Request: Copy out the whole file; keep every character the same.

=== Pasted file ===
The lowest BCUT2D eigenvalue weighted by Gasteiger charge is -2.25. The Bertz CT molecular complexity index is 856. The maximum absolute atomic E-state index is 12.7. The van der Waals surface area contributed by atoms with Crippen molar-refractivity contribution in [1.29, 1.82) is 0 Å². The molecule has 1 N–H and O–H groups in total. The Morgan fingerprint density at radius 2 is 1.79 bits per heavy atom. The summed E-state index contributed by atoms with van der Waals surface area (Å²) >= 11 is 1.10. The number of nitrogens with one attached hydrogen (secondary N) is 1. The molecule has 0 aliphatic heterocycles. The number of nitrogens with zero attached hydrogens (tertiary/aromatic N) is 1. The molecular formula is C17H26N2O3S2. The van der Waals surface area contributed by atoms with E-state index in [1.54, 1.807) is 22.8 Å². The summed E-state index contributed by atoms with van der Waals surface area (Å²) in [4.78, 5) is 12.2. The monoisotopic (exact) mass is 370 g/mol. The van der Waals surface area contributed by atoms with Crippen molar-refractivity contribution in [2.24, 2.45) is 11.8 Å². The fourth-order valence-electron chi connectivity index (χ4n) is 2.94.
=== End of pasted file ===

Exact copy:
The lowest BCUT2D eigenvalue weighted by Gasteiger charge is -2.25. The Bertz CT molecular complexity index is 856. The maximum absolute atomic E-state index is 12.7. The van der Waals surface area contributed by atoms with Crippen molar-refractivity contribution in [1.29, 1.82) is 0 Å². The molecule has 1 N–H and O–H groups in total. The Morgan fingerprint density at radius 2 is 1.79 bits per heavy atom. The summed E-state index contributed by atoms with van der Waals surface area (Å²) >= 11 is 1.10. The number of nitrogens with one attached hydrogen (secondary N) is 1. The molecule has 0 aliphatic heterocycles. The number of nitrogens with zero attached hydrogens (tertiary/aromatic N) is 1. The molecular formula is C17H26N2O3S2. The van der Waals surface area contributed by atoms with E-state index in [1.54, 1.807) is 22.8 Å². The summed E-state index contributed by atoms with van der Waals surface area (Å²) in [4.78, 5) is 12.2. The monoisotopic (exact) mass is 370 g/mol. The van der Waals surface area contributed by atoms with Crippen molar-refractivity contribution in [2.24, 2.45) is 11.8 Å². The fourth-order valence-electron chi connectivity index (χ4n) is 2.94.